Tuesday

18th Feb 2020

Far-right Facebook networks removed before Spain election

  • Facebook removed three far-right networks in Spain (Photo: Eduardo Woo)

Three far-right Facebook networks in Spain were removed earlier this week following a months-long investigation by Avaaz, a global activist NGO.

Unidad Nacional Espanola (Spanish National Unity), Todos contra Podemos (Everyone against Podemos) and Lucha por Espana (Fight for Spain), had created multiple and duplicate accounts whose pages peddled messages against Muslims, the LGBTI community, immigrants, and women.

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Christoph Schott, Avaaz campaign director, told this website on Wednesday (24 April), that the exploitation of Facebook by individuals behind such networks is posing a threat to democracy.

"The system is being gamed in a way where hate can go viral, like using duplicate accounts, fake accounts, and then pretend that those ideas are super supported," he said.

The three networks had over 1.4m followers, more than any of the Spanish party leaders ahead of the general election this weekend. They also counted some 7.4m interactions in the past three months alone, posing questions on how easy it is for people to skew public opinion.

The take downs come at a sensitive time in Spain given the general elections on Sunday (28 April).

Unidad Nacional Espanola alone had attracted some one million followers and was created and coordinated by Javier Capdevila Grau, a far-right activist based near Barcelona.

Grau told Spanish newspaper El Pais that he was being censured for his views because of his possible influence on the elections.

Avaaz also says an Antonio Leal Felix Aguilar was behind Todos contra Podemos.

The two networks were managed by multiple accounts, in breach of Facebook's own rules.

Some had been up and running for years and include page names like Ejercito espanol (Spanish army) and Barcelona se queda en Espana (Barcelona stays in Spain).

Aside from hate, Avaaz says the groups had also spread false and misleading information, including doctored images of Podemos leader Pablo Iglesias doing the Nazi salute.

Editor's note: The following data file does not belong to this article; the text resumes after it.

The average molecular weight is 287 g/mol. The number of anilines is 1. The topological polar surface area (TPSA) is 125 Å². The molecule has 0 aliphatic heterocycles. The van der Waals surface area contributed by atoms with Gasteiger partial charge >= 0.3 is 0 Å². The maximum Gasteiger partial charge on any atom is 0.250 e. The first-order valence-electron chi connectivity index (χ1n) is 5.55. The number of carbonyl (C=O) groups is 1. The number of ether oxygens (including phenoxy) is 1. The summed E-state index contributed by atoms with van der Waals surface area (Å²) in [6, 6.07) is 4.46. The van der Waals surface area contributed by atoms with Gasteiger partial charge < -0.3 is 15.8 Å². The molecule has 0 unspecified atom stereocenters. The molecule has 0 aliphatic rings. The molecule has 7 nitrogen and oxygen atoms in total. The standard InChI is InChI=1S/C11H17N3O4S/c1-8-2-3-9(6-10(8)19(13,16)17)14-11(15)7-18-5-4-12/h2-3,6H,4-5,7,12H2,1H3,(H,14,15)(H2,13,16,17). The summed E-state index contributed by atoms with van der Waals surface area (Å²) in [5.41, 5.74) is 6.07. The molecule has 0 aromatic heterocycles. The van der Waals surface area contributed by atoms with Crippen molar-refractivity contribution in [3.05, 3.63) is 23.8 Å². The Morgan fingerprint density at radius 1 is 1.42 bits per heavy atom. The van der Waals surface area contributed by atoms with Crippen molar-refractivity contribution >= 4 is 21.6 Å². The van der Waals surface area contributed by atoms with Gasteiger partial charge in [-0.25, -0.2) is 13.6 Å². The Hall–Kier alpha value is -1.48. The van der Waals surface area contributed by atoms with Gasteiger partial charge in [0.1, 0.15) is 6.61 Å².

Avaaz handed over their findings to Facebook in a 60-page report on 12 April.

Facebook then removed the networks on the 23 April, the same day the European Commission released its monthly report on how social media is tackling online disinformation.

Facebook not doing enough

But Schott says Facebook shouldn't be relying on Avaaz or others to bring forward such material.

"They should have found all this stuff and taken action and not having someone like us finding it," he said.

He said Avaaz are currently making other Facebook probes in France, Italy, and Poland. They may also launch an investigation in Hungary, he said.

The European Commission has similar concerns on the role of social media when it comes to the spread of fake news.

On Tuesday, it said Google, Facebook and Twitter are not fully meeting their voluntary commitments to tackle disinformation.

The three giants had last October vowed to prevent the spread of fake news via a code of conduct amid threats by the commission to impose binding regulations.

But critics like the Brussels-based NGO, European Digital Rights (EDRi), say the social media giants are doomed to fail in their efforts given their profit-driven motives, opacity and lack of oversight.

"Facebook, the company that is involved in a ridiculously long list of scandals, should not be praised and put in the driving seat to regulate our free speech," said EDRi, in a tweet.

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